One of the beauties of exploring Kenya and especially hot, dry environments such as Tsavo is the surprising abundance of life.
Any drop of moisture is immediately exploited. Even the condensation on a cold bottle of water will quickly attract bees, which are experts at seeking out hydration. All it takes is for one bee to find a water source and the message will quickly pass back to the hive. Spill enough water and they gather exponentially. Rivers and springs, therefore, become veritable oases in this semi-arid landscape.
At the foothills of the Chyulu Hills, water issues from the ground at Umani Springs. All around the spring an ancient ground-water supply has supported the development of the Kibwezi forest. The area was recently – in geological terms - covered by several volcanic events. Thick carpets of rough, glasslike igneous cover a huge area, but the presence of water underneath this inhospitable shroud has allowed the invasion of millions of trees. Over hundreds of years, these trees have forced their roots through metres of rock, breaking it up in the process and pioneering the way through for other trees, plants and animals. Similar to colonising a new land, the process gets easier and easier for later generations and the terrain has now become unrecognisable.
Once a desert, the Kibwezi forest is now home to thousands of tree, plant, insect, mammal and bird species. Africa is so often associated with its large game and huge herds of antelope that one often ignores the smaller creatures. Kibwezi supports a huge collection of insects, especially butterflies, which appear ubiquitously throughout the forest. There are even a few endemic butterfly species here. Several have already been collected and identified since the David Sheldrick Wildlife Trust began operations in Kibwezi:
A great place to spot butterflies is in the wake of an elephant. The urine and stool of elephants are common places for butterflies to congregate. This behaviour, known as mud-puddling, is only practiced by male butterflies who are in search of minerals and amino acids. Although the male butterfly does not necessarily benefit directly from the minerals, they will be passed on to the female, along with his sperm in a spermatophore to provide nutrients for the fertilised eggs. A higher survival rate will ensure that butterflies exhibiting this behaviour are more likely to pass on the trait, meaning butterflies are likely to continue collecting around puddles for photographers for many years to come.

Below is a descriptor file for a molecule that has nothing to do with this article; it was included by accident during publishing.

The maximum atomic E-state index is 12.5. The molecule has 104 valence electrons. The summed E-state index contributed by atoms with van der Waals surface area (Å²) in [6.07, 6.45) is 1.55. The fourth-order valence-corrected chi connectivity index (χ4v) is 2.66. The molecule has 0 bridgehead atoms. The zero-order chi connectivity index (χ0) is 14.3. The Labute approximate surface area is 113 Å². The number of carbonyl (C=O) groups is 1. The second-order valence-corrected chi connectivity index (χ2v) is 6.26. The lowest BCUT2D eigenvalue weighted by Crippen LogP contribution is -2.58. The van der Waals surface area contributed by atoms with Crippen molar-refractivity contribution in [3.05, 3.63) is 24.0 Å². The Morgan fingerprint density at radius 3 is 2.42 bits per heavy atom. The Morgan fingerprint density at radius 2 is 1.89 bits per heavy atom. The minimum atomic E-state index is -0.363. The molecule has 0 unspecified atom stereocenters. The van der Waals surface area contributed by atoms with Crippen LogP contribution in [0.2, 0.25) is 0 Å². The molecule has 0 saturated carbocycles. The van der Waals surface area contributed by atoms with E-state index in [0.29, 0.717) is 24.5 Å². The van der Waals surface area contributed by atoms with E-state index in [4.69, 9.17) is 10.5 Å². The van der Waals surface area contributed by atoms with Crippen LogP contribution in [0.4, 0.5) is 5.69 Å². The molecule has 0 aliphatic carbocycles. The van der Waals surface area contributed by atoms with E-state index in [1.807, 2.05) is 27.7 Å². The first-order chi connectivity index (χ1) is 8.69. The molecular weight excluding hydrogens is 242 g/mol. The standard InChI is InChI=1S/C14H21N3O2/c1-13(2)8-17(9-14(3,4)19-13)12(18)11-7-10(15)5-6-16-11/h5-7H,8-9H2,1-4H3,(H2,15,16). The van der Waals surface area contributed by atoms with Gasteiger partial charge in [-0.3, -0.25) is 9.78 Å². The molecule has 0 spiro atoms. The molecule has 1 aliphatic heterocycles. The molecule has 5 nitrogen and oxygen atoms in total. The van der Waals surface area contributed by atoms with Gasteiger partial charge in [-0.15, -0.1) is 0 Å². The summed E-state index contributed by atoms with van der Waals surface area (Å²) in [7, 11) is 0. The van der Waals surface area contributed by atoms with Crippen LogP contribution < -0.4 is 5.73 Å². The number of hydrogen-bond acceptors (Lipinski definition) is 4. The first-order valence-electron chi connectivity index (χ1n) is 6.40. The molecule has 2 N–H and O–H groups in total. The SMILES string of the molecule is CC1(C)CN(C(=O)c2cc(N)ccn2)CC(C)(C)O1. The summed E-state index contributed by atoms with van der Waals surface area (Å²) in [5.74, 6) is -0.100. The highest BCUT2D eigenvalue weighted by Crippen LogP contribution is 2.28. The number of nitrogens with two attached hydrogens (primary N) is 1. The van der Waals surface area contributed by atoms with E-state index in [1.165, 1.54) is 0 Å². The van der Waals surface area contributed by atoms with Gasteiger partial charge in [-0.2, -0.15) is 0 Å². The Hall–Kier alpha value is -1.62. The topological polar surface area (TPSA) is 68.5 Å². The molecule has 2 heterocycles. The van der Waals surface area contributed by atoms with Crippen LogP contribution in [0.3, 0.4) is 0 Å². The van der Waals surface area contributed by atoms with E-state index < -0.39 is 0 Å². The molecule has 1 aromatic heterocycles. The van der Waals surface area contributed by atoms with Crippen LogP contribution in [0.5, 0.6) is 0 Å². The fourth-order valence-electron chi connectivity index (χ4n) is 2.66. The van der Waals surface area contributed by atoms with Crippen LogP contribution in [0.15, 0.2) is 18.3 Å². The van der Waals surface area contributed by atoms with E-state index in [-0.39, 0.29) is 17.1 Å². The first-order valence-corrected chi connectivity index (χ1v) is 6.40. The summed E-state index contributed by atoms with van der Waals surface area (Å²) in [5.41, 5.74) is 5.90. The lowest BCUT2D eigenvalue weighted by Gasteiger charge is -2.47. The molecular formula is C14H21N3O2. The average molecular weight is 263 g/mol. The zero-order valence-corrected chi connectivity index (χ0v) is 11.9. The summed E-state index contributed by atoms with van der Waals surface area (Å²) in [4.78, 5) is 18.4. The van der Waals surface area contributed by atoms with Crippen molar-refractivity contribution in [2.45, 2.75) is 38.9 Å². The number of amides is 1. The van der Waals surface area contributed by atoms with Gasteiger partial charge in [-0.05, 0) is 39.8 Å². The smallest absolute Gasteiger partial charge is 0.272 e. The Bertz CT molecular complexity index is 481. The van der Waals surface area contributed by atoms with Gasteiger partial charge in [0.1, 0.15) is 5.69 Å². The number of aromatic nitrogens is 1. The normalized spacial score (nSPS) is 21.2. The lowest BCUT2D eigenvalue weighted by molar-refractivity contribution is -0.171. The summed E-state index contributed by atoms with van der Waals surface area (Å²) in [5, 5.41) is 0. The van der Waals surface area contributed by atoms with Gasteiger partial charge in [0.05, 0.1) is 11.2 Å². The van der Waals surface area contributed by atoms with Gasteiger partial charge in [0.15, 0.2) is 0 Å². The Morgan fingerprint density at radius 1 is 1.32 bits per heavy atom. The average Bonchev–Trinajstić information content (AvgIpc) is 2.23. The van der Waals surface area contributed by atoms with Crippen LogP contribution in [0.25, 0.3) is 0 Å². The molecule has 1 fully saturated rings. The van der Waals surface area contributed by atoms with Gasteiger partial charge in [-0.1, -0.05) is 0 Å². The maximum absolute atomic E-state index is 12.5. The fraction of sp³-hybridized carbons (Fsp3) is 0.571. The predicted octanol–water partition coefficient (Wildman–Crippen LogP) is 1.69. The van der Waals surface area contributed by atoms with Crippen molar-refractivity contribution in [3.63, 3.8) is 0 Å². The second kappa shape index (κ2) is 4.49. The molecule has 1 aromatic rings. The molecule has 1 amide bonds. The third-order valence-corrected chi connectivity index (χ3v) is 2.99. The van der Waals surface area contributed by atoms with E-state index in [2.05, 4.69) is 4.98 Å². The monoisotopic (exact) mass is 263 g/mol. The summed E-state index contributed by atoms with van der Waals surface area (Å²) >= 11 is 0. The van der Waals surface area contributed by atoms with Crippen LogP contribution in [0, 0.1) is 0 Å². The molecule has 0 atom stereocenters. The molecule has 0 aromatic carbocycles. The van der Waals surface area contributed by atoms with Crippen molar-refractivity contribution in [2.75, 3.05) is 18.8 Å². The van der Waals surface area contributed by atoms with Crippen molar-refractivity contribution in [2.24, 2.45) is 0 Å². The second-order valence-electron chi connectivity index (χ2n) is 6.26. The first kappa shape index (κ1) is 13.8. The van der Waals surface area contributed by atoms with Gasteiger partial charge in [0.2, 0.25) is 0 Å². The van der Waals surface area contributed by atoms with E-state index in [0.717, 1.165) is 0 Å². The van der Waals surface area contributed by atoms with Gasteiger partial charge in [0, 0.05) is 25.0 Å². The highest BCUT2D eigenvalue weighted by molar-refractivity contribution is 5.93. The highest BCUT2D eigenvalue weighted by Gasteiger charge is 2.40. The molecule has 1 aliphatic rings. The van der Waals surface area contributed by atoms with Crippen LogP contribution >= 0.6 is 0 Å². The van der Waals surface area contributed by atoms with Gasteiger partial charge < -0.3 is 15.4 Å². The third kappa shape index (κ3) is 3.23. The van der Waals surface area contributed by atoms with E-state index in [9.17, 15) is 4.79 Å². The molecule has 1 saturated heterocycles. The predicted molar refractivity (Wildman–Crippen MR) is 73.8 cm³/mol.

As for why females do not collect their own minerals from puddles and dung, they spend most of their time seeking out plants from which to feed and ultimately lay their eggs on. It may also be beneficial to limit this rather dangerous activity to only half of the species. Mud-puddling leaves the males exposed to predation from a range of animals such as jumping spiders, birds and even a few opportunistic mammals. This does not mean, however, that they are free from danger whilst moving around in the forest.
Aside from flycatchers and other birds, which regularly prey on butterflies, spiders weave intricate webs between the branches of trees. Designed to be inconspicuous, they are not easily noticed at first, but look closer and their sinister world is uncovered.
Guests to Umani Springs Lodge will enjoy spotting many different butterfly and other insect species along with many other special birds and animals. Big game in the area include elephant, buffalo, leopard, and on very rare occasion, rhino. To see a video showcasing the beautiful forest and lodge, click here.